By Eleanor Cook
Wallace Stevens is likely one of the significant poets of the 20 th century, and in addition one of the such a lot demanding. His poems will be mind-blowing of their verbal brilliance. they can be shot via with lavish imagery and wit, proficient by way of a lawyer's common sense, and disarmingly unforeseen: a making a song jackrabbit, the seductive Nanzia Nunzio. additionally they spoke--and nonetheless speak--to modern issues. notwithstanding his paintings is renowned and his readership keeps to develop, many readers encountering it are baffled via such wealthy and weird poetry.
Eleanor cook dinner, a number one critic of poetry and specialist on Stevens, offers us the following the fundamental reader's advisor to this significant American poet. prepare dinner is going via each one of Stevens's poems in his six significant collections in addition to his later lyrics, in chronological order. for every poem she presents an introductory head be aware and a sequence of annotations on tough words and references, illuminating for us simply why and the way Stevens was once a grasp at his artwork. Her annotations, which come with either formerly unpublished scholarship and interpretive feedback, will gain newbies and experts alike. cook dinner additionally offers a short biography of Stevens, and provides an in depth appendix on tips to learn glossy poetry.
A Reader's consultant to Wallace Stevens is an integral source and the ideal significant other to The accumulated Poems of Wallace Stevens, first released in 1954 in honor of Stevens's seventy-fifth birthday, in addition to to the 1997 assortment Wallace Stevens: accumulated Poetry and Prose.
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Extra resources for A Reader's Guide to Wallace Stevens
Thus Stevens in 1918. Words of studying run all through “Le Monocle de Mon Oncle” and the poem closes on the ﬁgure of the rabbi, but this rabbi is not a mentor. In the thirties, ﬁgures of an interior mentor and an artistic conscience begin to appear in Stevens’s work. They too have to do with ideas of order: “Oh! ” So ends Stevens’ 1930 poem, “The Sun This March,” with a petition that is part of his rededication to poetic work. The rabbi clearly helped. It is the rabbi as a scholar to whom Stevens cleaves.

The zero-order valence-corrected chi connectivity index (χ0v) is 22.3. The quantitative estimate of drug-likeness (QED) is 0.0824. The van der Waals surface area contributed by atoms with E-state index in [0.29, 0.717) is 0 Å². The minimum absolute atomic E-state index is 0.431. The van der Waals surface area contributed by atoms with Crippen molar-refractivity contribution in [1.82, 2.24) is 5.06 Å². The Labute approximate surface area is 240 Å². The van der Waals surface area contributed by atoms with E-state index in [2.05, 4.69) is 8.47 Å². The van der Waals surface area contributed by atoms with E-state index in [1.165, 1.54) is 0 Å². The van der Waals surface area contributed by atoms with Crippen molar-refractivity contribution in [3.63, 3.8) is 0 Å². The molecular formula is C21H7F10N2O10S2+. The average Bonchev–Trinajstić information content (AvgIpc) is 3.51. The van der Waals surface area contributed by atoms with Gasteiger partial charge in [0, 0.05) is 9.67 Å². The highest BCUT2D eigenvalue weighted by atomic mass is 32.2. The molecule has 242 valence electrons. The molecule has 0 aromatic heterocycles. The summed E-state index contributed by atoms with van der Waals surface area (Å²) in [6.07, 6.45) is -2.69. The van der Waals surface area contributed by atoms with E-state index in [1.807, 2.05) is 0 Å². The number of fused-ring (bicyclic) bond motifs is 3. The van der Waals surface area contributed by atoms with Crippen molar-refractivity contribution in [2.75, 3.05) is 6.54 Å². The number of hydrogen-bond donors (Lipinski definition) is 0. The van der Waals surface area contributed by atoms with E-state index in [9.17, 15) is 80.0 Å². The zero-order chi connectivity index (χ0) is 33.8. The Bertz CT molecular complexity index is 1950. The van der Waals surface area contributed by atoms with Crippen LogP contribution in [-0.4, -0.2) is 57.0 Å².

As an old name and a new state (1907), Oklahoma embodies the paradox of old and new in one (cf. “Oklahoman” in OE xvi). Rhetorically, “Oklahoma” echoes the k———cla of “bucks clattering” in a sound scheme, one of many schemes on place-names in Stevens. “ﬁrecat”: though an actual animal (L 209), mysterious and still resisting simple identiﬁcation. (Minor Indian legends tell of a cougar or mountain lion who brings either helpful or destructive ﬁre. ) Cf. the force of poetry or of the spirit as a lion or cat in MBG xix, “Poetry Is a Destructive Force,” OE xi, etc.
1) “nothing himself ”: how far can a writer become a pure recorder of sense effects, without the self intervening? A snow man can do so. (Cf. ) “the nothing that is”: note this is not “nothingness,” a weighted philosophical and theological concept. One “nothing that is” is the word “nothing” on the page. On paradoxes of “nothing,” see Stephen Booth, Shakespeare’s Sonnets (1977, index) and Rosalie Colie, Paradoxia Epidemica (1966), 219–51. The Ordinary Women Dial 123 (July 1922), with ﬁve other Harmonium poems, “Bantams in Pine-Woods,” “Frogs Eat Butterﬂies .
A Reader's Guide to Wallace Stevens by Eleanor Cook